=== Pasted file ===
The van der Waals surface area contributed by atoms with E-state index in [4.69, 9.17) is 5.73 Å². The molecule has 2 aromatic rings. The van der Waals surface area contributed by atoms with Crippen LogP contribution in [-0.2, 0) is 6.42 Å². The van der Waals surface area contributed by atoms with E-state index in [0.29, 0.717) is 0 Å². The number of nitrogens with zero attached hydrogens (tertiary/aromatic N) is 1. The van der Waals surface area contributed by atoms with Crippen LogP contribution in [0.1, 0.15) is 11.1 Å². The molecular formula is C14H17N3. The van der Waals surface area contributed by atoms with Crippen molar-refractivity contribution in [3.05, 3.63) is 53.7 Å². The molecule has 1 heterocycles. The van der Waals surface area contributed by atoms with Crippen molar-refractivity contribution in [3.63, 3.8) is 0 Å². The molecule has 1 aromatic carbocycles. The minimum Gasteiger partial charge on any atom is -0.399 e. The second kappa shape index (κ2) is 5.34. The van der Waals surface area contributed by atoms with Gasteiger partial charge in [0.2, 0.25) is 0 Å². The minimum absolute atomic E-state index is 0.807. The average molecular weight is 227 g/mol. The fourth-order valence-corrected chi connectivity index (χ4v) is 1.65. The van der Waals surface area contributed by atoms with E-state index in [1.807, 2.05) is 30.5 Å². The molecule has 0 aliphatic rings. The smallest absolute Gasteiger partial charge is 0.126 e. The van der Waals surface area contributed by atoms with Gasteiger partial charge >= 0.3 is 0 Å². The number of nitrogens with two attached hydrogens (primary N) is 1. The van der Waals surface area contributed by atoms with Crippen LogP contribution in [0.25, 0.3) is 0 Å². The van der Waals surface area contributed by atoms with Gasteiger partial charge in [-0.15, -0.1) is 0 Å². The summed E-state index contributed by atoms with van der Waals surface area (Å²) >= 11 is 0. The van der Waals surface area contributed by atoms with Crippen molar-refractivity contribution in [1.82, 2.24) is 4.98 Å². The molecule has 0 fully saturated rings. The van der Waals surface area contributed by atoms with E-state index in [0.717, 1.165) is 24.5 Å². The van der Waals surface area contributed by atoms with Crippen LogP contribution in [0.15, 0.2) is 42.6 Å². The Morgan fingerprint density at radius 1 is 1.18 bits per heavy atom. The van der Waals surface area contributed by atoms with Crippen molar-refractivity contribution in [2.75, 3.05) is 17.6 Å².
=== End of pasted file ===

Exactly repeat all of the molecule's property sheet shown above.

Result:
The van der Waals surface area contributed by atoms with E-state index in [4.69, 9.17) is 5.73 Å². The molecule has 2 aromatic rings. The van der Waals surface area contributed by atoms with Crippen LogP contribution in [-0.2, 0) is 6.42 Å². The van der Waals surface area contributed by atoms with E-state index in [0.29, 0.717) is 0 Å². The number of nitrogens with zero attached hydrogens (tertiary/aromatic N) is 1. The van der Waals surface area contributed by atoms with Crippen LogP contribution in [0.1, 0.15) is 11.1 Å². The molecular formula is C14H17N3. The van der Waals surface area contributed by atoms with Crippen molar-refractivity contribution in [3.05, 3.63) is 53.7 Å². The molecule has 1 heterocycles. The van der Waals surface area contributed by atoms with Crippen molar-refractivity contribution in [3.63, 3.8) is 0 Å². The molecule has 1 aromatic carbocycles. The minimum Gasteiger partial charge on any atom is -0.399 e. The second kappa shape index (κ2) is 5.34. The van der Waals surface area contributed by atoms with Gasteiger partial charge in [0.2, 0.25) is 0 Å². The minimum absolute atomic E-state index is 0.807. The average molecular weight is 227 g/mol. The fourth-order valence-corrected chi connectivity index (χ4v) is 1.65. The van der Waals surface area contributed by atoms with E-state index in [1.807, 2.05) is 30.5 Å². The molecule has 0 aliphatic rings. The smallest absolute Gasteiger partial charge is 0.126 e. The van der Waals surface area contributed by atoms with Gasteiger partial charge >= 0.3 is 0 Å². The number of nitrogens with two attached hydrogens (primary N) is 1. The van der Waals surface area contributed by atoms with Crippen LogP contribution in [0.25, 0.3) is 0 Å². The van der Waals surface area contributed by atoms with Gasteiger partial charge in [-0.15, -0.1) is 0 Å². The summed E-state index contributed by atoms with van der Waals surface area (Å²) >= 11 is 0. The van der Waals surface area contributed by atoms with Crippen molar-refractivity contribution in [1.82, 2.24) is 4.98 Å². The molecule has 0 fully saturated rings. The van der Waals surface area contributed by atoms with E-state index in [0.717, 1.165) is 24.5 Å². The van der Waals surface area contributed by atoms with Crippen LogP contribution in [0.15, 0.2) is 42.6 Å². The Morgan fingerprint density at radius 1 is 1.18 bits per heavy atom. The van der Waals surface area contributed by atoms with Crippen molar-refractivity contribution in [2.75, 3.05) is 17.6 Å².